Myth Monday: Corn Mother (Penobscot Myth)

By Kara Newcastle


metropolitan museum of art mother and child doll Seneca doll wood sculpture 1870-80

Among many Native American tribes, corn is not only a staple of their diet but is also considered a holy gift. Corn can be grown in abundance and keeps well when stored so that families had plenty to eat during the winter when it became too difficult to hunt. The Native Americans had many different stories about how they were given the gift of corn, but I like the one from the Penobscot tribe of Maine because it tells of that the creation of corn was made by a mother who gave the ultimate sacrifice for her children.

In the beginning, when the world was new, Kloskurbeh the All Maker walked across the land creating new plants and animals. At first, he was alone, but in time he was joined by a young man, the son of the wind and the ocean waves, born from the warmth of the noontime sun. The young man called Kloskurbeh “Uncle,” and the All Maker was happy to keep the youth by his side, teaching him how to create.

One day as Kloskurbeh and his nephew journeyed, they came across a beautiful young woman. She was born from a dewdrop that had fallen on the leaf of a plant and was warmed by the noontime sun. She smiled radiantly as the men approached her and said to them, “I am love. I am the giver of strength. I nourish all people and animals, and they will all love me.”


Kloskurbeh the All Maker was overjoyed at discovering this new woman and welcomed her. The Young Man fell instantly in love with the woman, and with Kloskurbeh heartfelt encouragement, his nephew and the new woman married. The pair were passionately in love, and the woman soon gave birth to all the humans that peopled the world. They called her First Mother, and the Young Man became the First Father, and Kloskurbeh taught them all how to live as people. When he was finished, Kloskurbeh then retired to his home in the north.

The new humans were expert hunters, and with their supplies of meat they lived well and their numbers grew rapidly. In time though, the number of people outpaced the amount of meat they could gather to eat, and it was not long before the people began to suffer. Without enough meat to sustain them, the people began to starve to death.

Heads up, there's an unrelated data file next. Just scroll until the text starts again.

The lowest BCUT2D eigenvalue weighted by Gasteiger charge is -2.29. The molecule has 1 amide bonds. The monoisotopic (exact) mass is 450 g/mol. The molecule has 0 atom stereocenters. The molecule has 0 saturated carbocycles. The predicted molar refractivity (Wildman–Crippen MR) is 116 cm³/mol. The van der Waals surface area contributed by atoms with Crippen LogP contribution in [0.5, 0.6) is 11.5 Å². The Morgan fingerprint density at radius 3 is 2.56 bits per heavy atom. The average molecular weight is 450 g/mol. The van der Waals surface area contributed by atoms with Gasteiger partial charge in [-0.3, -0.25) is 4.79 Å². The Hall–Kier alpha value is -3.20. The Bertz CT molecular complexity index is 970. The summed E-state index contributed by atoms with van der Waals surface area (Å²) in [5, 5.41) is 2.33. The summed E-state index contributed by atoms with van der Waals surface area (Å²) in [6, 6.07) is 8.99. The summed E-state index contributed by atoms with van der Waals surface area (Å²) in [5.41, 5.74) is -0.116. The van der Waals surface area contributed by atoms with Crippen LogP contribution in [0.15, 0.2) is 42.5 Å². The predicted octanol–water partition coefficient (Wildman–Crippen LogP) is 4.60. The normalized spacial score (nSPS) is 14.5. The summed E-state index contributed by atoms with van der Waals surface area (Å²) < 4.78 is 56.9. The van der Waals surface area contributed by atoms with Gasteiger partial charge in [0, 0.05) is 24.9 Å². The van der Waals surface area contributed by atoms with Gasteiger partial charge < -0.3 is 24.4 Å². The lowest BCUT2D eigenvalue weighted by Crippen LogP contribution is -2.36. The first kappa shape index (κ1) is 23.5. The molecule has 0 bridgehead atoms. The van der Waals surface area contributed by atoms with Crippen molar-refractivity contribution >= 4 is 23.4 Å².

First Mother was devastated to see her children waste away from starvation. The littlest ones would stagger and crawl to her as much as their strength would allow. “First Mother, help us!” they would beg. “Please, feed us!”

First Mother wept. She promised that she would find them more food, but she would cry even harder after they departed. She sobbed so bitterly that her husband, First Father, became frightened.

“My heart,” he said to her, “You weep so much. I worry for you.”

First Mother nodded. “I weep for my dying children. They must have food, or they will vanish from this earth.”

“We will find a way to feed them, beloved. But what can I do to keep you happy now?”

Swallowing hard, the First Mother took a deep breath, working to slow her tears. When she found her voice, she raised her sad eyes to her precious husband and said, “What would make me happy is to see our children fed. You must kill me.”

First Father was horrified by his wife’s request and immediately refused. First Mother begged and begged First Father to kill her and, distressed, First Father went to the house of his uncle, Kloskurbeh the All Maker, and asked for his guidance.

Kloskurbeh was saddened to hear of First Mother’s wish, but he was wise and understood. He embraced his nephew and said gently, “You must do as you are asked.”

First Father’s heart was shattered and he returned home, weeping as bitterly as First Mother wept. He told his dear wife that he would honor her wish, and First Mother thanked him. She told First Father that he must kill her in the noontime sun, and then have two of their sons drag her dead body by her hair over the earth until all of her flesh had been scraped away. Then they should bury her bones in a clearing, but visit the site again in seven moons. There they would find food, and that they should take much of it, but save some to return to the earth.

The First Father agreed and slew his wife. Two of their sons took First Mother’s body and dragged it all across the earth by her hair until all of her flesh was scraped away. Then First Father and all of his surviving children gathered First Mother’s bones and buried them in a clearing. They departed, lamenting terribly for their lost mother.

Seven moons passed, and First Father and his children went back to the clearing where they had buried First Mother. To their astonishment, they saw a field of tall green plants, plants they had never seen before. Each of these plants bore a pod tipped with golden threads as silky as their mother’s hair. When the leaves were stripped back, they found the kernels of the fruit within to be incredibly sweet. This was corn, born of their mother’s flesh, created to keep them fed.

Corn harvest in Montgomery County, Alabama.

Grateful beyond all measure for the First Mother’s sacrifice and gift, her children did as they were told; they took some of the corn and replanted the rest so that it would return every seven months to feed them again and again. It was also at this time they discovered a sweet-smelling plant that had grown from their mother’s breath. This was tobacco, and as her children picked it, the First Mother’s voice whispered to them, “The leaves of this plant are sacred. Burn them to make your hearts happy, to clear your minds, and to strengthen your prayers.”

Understanding now why the First Mother had made her choice, the First Father instructed his children to never forget why they now had corn and tobacco, never forget that their mother had loved them all so much that she willingly gave up her life to feed them.

And that is the story of Corn Mother.



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